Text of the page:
Stewart facing it head on
Stewart facing it head on

On the eve of Kent’s first game back in Division One of the County Championship, all-rounder Grant Stewart has faced his first test of the campaign.

The 25 year old hit some questions head on as Kent prepare for their season opener against Somerset at Taunton beginning on Friday morning.

YOU HAD AN UNUSUAL ROUTE TO PRO CRICKET?

“Yes, it was a little bit different to the norm but it’s good to get
there in the end.

“It was always an ambition to play professional cricket and I’m glad
Kent gave me the opportunity and I will hopefully stay there for the
long term.

HOW DID IT HAPPEN?
“I grew up in Australia and came over to England to play club cricket
and was involved with Kent through being able to net bowl with them
for a year.

“The following year I managed to work my way into the second team and
do pretty well and I got signed on the back of that.

“My mother is Italian so that qualifies me to play here through the
European links.

WHERE DID YOU PLAY BACK HOME?

“I grew up in Newcastle and Maitland in Australia, that’s where my
junior cricket progressed.

“Then I moved up the ranks to Newcastle and then moved to Adelaide to
pursue cricket.

“I played first-grade cricket there for a couple of years and then I
was steadily progressing but things seemed to progress quicker when I
came to England.

WERE YOU WORKING TOO?

“I was an University for four years straight after school, I studied
civil engineering and managed to get a job in my last year of Uni.

“I worked for a year as an engineer and then had to make a decision
which path I wanted to take.

“I got offered a full-time job by the company I was with, mainly
working in railways and divisions, in Newcastle.

“But the first year in England was the turning point. I had to choose
whether I wanted to pursue cricket or continue my engineering career
and I guess it’s worked out pretty well that I chose cricket.

“I’ll hopefully have a long career.

WHICH CLUB DID YOU PLAY FOR IN ENGLAND?

“First year I played for HSBC, who are based in Beckenham in the Kent
League in Division One.

“The following year I went to Sandwich Town in the Premier Division.

“One of my good mates plays for Kent, Mitch Claydon.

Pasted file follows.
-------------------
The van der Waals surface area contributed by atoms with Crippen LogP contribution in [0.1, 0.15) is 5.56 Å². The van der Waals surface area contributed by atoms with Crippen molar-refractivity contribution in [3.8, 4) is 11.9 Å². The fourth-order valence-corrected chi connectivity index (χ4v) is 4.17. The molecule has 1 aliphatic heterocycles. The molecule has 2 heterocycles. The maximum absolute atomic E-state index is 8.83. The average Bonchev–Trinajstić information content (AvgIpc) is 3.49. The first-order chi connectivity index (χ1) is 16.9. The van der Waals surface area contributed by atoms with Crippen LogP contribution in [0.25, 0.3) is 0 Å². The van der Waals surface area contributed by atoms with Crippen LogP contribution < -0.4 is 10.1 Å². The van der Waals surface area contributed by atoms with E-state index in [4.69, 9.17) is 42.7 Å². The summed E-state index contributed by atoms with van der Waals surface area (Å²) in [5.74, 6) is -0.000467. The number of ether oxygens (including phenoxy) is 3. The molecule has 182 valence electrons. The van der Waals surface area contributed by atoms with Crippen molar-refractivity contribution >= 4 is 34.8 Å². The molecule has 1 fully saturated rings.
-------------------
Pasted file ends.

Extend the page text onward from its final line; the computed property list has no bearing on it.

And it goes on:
“I played with him in Australia and that was my connection to get over
here and play club cricket in England.

MORE SUCCESS IN RED-BALL CRICKET SO FAR?

“Definitely. I have played plenty of one-day cricket but I was
disappointed last year that I had a few problems with my hamstring and
got ruled out of the whole one-day competition.

“Progressing further I would like to work mostly on my white-ball
stuff to get into the T20 side.

“But the format I’m most effective in at the moment is four-day,
red-ball cricket.

“This winter I have worked a lot on my pace-off variations to nail
them and get a few more tricks.

“But having played more red-ball cricket I’ve probably got more red-ball nous.

“I haven’t played a hell of a lot of T20 so it’s something that comes
with a bit more experience so I will hopefully play a bit more as the
years go on.

WHO WERE YOUR HEROES?

“I was a big fan of Steve Waugh because I was more of a batsman when I
was younger.

“My bowling developed a bit later.

“I was actually a wicketkeeper-batsman. It’s funny how things work out.

“I didn’t start bowling pace properly until I was 16 or 17.

“Andrew Symonds was always up there and he’s a former Kent player as well.

“He was always pretty dynamic.

“I will probably cop a bit of stick for this from my Aussie friends,
but I’ve always been a fan of Jimmy Anderson.

“I consider myself a swing bowler and he’s a pretty remarkable bowler.

“If I can half emulate what he’s done I’ll be pretty happy.”


 
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